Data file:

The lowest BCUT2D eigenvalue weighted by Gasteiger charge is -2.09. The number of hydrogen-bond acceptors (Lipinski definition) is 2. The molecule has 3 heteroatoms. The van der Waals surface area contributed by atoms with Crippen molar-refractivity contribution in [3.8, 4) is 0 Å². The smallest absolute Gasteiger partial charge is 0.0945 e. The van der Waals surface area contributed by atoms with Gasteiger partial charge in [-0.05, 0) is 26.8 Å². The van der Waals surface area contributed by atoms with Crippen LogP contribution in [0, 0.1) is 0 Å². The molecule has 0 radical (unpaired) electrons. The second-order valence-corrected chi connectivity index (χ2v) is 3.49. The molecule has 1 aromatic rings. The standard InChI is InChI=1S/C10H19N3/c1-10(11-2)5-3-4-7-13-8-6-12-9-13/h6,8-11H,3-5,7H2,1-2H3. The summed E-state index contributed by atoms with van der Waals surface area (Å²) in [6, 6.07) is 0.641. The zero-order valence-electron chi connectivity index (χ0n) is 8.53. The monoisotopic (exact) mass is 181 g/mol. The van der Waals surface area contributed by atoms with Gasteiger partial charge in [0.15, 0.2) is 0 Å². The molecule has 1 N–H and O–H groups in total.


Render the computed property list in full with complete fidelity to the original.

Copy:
The lowest BCUT2D eigenvalue weighted by Gasteiger charge is -2.09. The number of hydrogen-bond acceptors (Lipinski definition) is 2. The molecule has 3 heteroatoms. The van der Waals surface area contributed by atoms with Crippen molar-refractivity contribution in [3.8, 4) is 0 Å². The smallest absolute Gasteiger partial charge is 0.0945 e. The van der Waals surface area contributed by atoms with Gasteiger partial charge in [-0.05, 0) is 26.8 Å². The van der Waals surface area contributed by atoms with Crippen LogP contribution in [0, 0.1) is 0 Å². The molecule has 0 radical (unpaired) electrons. The second-order valence-corrected chi connectivity index (χ2v) is 3.49. The molecule has 1 aromatic rings. The standard InChI is InChI=1S/C10H19N3/c1-10(11-2)5-3-4-7-13-8-6-12-9-13/h6,8-11H,3-5,7H2,1-2H3. The summed E-state index contributed by atoms with van der Waals surface area (Å²) in [6, 6.07) is 0.641. The zero-order valence-electron chi connectivity index (χ0n) is 8.53. The monoisotopic (exact) mass is 181 g/mol. The van der Waals surface area contributed by atoms with Gasteiger partial charge in [0.15, 0.2) is 0 Å². The molecule has 1 N–H and O–H groups in total.